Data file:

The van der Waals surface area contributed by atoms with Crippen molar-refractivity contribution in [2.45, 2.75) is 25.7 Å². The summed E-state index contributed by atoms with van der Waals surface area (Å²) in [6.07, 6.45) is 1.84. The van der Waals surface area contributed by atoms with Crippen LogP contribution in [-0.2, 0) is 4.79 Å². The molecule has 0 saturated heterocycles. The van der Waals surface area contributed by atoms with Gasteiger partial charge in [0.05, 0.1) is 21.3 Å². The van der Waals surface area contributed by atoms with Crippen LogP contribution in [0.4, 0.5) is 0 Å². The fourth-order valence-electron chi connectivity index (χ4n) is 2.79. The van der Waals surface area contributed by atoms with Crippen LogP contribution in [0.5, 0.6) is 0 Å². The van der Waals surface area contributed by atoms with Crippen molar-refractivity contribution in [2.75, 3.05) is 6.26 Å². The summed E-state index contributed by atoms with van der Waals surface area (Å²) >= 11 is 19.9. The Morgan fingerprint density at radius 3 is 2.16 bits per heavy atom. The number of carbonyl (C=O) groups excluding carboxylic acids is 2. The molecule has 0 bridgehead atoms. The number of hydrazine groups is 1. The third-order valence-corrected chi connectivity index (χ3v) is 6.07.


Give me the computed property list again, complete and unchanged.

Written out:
The van der Waals surface area contributed by atoms with Crippen molar-refractivity contribution in [2.45, 2.75) is 25.7 Å². The summed E-state index contributed by atoms with van der Waals surface area (Å²) in [6.07, 6.45) is 1.84. The van der Waals surface area contributed by atoms with Crippen LogP contribution in [-0.2, 0) is 4.79 Å². The molecule has 0 saturated heterocycles. The van der Waals surface area contributed by atoms with Gasteiger partial charge in [0.05, 0.1) is 21.3 Å². The van der Waals surface area contributed by atoms with Crippen LogP contribution in [0.4, 0.5) is 0 Å². The fourth-order valence-electron chi connectivity index (χ4n) is 2.79. The van der Waals surface area contributed by atoms with Crippen LogP contribution in [0.5, 0.6) is 0 Å². The van der Waals surface area contributed by atoms with Crippen molar-refractivity contribution in [2.75, 3.05) is 6.26 Å². The summed E-state index contributed by atoms with van der Waals surface area (Å²) >= 11 is 19.9. The Morgan fingerprint density at radius 3 is 2.16 bits per heavy atom. The number of carbonyl (C=O) groups excluding carboxylic acids is 2. The molecule has 0 bridgehead atoms. The number of hydrazine groups is 1. The third-order valence-corrected chi connectivity index (χ3v) is 6.07.